By the Blouin News World staff

Myanmar crackdown triggers historical anxieties

by in Asia-Pacific.

Riot police block student protesters in Myanmar. (Ye Aung Thu/AFP/Getty)

Riot police block student protesters in Myanmar. (Ye Aung Thu/AFP/Getty)

Hundreds of security officers reportedly surrounded demonstrators in the city of Letpadan Thursday, thereby blocking their marching route to the capital. The activists responded by staging a sit-in, which was violently dispersed by baton attacks at the hands of police. (Photos of security forces wielding batons have already have gone viral on social media.)

The student demonstrations began in November in protest of new legislation that activists say give the government undue authority over the educational system, which is supposed to be autonomous. The bill grants the state the final word on university syllabi, denies students the right to participate in political movements or unions, and mandates in what languages classes must be instructed. Protesters argue that these laws constitute a chilling echo of the country’s notorious half-century of dictatorial rule under a military junta, wherein dissent was eliminated and ethnic minorities suppressed.

Indeed, Thursday’s crackdown on the student movements is all the more disturbing given Myanmar’s brutal past. After a relatively promising post-war era, the country fell under a military junta in 1962. In 1988-1989, student-led pro-democracy protests resulted in the massacre of over 3,000 peaceful demonstrators and ushered in an even darker era under the totalitarian rule of Than Shwe. So ruthless was his regime that Foreign Policy Magazine once called him the third worst dictator in the world, for having “decimated the opposition with arrests and detentions, denied humanitarian aid to his people after 2008’s devastating Cyclone Nargis, and thrived off a black market economy of natural gas exports.”

And yet, his resignation in 2011 in favor of his surprisingly reform-minded protege Thein Sein surprised the international community with its promise of real change. But for many, that change has been depressingly slow to come. Religious and ethnic persecution are common, as well as sectarian violence and suppression of dissent. In recent months, Human Rights Watch and the U.N. both issued statements condemning the situation in Myanmar as headed in the wrong direction. The Myanmar military — which still controls most of the parliament — blasted the organizations for meddling in domestic affairs.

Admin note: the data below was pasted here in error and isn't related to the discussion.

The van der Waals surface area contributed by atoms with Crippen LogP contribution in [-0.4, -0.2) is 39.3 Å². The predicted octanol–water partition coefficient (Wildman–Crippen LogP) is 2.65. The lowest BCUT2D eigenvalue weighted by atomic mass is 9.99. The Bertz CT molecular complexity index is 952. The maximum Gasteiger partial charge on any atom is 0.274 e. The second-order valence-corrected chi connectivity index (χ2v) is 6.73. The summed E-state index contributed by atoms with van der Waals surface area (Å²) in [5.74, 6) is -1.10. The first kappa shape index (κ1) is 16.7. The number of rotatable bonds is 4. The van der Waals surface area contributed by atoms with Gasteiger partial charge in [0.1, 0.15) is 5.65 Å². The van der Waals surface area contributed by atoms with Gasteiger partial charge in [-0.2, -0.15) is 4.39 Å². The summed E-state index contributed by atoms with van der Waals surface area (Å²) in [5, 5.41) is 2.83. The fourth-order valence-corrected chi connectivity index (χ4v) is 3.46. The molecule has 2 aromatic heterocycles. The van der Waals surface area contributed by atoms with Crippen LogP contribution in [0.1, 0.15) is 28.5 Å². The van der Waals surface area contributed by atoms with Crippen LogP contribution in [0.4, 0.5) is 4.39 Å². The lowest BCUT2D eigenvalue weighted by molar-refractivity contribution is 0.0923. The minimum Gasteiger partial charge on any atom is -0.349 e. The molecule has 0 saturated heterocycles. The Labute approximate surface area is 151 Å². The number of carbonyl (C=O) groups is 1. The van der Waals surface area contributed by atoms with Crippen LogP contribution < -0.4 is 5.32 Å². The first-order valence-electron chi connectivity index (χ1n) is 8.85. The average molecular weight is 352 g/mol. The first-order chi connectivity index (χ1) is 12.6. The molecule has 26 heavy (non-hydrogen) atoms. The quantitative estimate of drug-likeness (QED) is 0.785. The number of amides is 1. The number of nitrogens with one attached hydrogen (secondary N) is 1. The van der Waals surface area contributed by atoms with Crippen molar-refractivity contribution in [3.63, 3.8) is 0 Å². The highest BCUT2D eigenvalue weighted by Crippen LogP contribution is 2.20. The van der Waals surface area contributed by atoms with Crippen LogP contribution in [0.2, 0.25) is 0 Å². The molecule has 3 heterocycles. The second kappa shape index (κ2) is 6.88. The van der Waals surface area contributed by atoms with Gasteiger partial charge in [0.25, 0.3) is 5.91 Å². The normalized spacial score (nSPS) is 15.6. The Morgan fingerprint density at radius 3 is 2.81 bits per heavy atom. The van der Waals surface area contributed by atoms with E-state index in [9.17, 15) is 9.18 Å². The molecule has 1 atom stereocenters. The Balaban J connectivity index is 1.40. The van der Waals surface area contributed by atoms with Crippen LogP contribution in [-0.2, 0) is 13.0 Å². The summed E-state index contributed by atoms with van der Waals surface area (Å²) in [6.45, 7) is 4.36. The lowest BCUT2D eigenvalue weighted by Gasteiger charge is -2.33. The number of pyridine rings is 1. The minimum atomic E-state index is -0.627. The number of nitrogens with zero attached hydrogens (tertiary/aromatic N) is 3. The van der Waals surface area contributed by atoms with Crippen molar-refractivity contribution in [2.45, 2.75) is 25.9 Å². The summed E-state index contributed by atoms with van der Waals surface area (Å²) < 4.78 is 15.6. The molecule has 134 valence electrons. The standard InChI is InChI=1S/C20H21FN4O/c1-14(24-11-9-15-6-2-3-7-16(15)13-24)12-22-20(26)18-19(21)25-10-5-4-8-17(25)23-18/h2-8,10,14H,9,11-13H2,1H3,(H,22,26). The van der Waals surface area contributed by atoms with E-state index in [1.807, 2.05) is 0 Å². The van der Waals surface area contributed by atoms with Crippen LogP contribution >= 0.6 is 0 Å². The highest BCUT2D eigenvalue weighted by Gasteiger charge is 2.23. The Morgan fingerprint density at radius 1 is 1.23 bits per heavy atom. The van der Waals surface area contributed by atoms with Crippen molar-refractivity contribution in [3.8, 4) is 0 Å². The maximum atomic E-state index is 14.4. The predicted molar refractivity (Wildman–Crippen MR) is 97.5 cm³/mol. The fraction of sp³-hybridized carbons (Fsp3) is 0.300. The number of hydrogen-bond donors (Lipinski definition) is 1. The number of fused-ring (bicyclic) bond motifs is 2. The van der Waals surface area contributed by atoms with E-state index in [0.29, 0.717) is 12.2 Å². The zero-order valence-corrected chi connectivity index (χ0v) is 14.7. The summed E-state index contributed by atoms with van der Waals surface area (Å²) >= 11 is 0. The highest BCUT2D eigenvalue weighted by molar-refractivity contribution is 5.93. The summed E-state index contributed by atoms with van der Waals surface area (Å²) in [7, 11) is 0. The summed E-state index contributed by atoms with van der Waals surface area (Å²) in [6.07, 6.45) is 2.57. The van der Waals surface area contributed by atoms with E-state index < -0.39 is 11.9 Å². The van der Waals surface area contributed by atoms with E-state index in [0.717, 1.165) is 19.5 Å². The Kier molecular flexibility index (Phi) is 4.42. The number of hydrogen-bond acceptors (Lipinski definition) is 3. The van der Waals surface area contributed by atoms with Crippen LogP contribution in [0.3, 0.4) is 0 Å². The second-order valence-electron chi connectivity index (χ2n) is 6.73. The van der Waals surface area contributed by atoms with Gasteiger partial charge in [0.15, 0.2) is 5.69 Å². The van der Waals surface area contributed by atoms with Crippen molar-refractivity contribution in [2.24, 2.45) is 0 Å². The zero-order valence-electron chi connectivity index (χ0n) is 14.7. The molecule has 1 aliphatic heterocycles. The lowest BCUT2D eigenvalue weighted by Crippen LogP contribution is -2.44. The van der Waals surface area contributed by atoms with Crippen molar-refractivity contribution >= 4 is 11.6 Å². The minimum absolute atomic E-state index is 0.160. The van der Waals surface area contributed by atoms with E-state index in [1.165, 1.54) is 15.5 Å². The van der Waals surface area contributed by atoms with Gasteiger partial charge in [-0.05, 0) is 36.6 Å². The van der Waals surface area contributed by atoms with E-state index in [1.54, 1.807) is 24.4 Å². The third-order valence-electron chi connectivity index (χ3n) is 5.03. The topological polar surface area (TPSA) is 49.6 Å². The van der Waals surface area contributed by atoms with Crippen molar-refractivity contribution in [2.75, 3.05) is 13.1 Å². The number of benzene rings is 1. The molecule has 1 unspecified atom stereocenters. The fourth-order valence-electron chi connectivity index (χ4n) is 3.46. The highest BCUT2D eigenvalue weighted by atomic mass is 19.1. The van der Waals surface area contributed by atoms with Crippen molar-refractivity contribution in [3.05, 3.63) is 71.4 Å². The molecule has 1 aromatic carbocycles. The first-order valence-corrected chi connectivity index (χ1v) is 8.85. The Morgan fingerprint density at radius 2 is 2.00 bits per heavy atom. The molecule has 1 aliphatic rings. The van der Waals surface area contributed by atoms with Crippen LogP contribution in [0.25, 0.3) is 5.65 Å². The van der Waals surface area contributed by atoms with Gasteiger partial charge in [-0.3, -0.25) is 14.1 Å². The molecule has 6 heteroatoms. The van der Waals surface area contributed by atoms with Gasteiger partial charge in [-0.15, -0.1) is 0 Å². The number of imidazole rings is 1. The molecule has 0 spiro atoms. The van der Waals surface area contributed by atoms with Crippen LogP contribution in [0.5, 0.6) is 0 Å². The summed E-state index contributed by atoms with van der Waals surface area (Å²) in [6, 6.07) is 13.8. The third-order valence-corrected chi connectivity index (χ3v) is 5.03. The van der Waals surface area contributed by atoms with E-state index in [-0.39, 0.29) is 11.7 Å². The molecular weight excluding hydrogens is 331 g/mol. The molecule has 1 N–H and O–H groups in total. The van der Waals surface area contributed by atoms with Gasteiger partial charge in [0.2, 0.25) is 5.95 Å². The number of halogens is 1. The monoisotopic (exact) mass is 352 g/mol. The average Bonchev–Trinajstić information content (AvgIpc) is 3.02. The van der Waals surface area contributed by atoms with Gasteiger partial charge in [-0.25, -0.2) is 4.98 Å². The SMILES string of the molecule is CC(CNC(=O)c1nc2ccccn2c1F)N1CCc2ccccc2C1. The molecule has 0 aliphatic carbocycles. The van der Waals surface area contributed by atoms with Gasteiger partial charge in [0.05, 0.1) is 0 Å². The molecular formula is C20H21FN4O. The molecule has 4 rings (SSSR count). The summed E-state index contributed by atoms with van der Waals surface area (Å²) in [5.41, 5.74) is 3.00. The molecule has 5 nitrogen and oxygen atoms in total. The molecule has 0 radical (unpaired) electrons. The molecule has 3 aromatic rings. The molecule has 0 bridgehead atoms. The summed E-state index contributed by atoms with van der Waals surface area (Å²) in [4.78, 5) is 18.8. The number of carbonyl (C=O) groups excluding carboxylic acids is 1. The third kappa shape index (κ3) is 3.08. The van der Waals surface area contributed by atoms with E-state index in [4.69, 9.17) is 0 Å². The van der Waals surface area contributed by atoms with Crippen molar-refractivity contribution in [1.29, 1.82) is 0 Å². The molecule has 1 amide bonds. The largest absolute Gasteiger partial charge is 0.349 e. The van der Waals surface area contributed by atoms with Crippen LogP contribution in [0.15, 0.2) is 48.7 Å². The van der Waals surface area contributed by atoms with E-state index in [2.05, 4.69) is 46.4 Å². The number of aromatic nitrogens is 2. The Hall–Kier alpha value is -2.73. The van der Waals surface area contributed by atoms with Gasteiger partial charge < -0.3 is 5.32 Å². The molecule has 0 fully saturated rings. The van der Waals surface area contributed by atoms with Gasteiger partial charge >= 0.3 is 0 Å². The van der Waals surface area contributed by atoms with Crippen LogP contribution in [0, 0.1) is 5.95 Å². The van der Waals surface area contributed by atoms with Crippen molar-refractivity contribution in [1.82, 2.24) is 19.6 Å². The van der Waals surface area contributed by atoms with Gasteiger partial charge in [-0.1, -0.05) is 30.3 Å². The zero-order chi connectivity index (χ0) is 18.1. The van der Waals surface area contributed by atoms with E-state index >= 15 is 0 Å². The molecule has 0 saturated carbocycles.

Meanwhile, tens of thousands have been displaced in ongoing ethnic conflicts — in 2012, over 100,000 Muslims were forcibly relocated in an ethnic cleaning campaign — and many have sought refuge in China. While Beijing has repeatedly called for peace on its shared border, it has also been accused of stoking tensions and facilitating abuses.

Like the ongoing student protests, this ethnic conflict is at heart a fight for plurality in Myanmar, which is a necessary ingredient for a successful democracy. Experts say the country boasts over 100 ethnic groups and several languages — a heritage tragically steamrolled during the junta years. Four years after a transition of power marked by intense optimism, observers are watching Myanmar all the while holding their breath.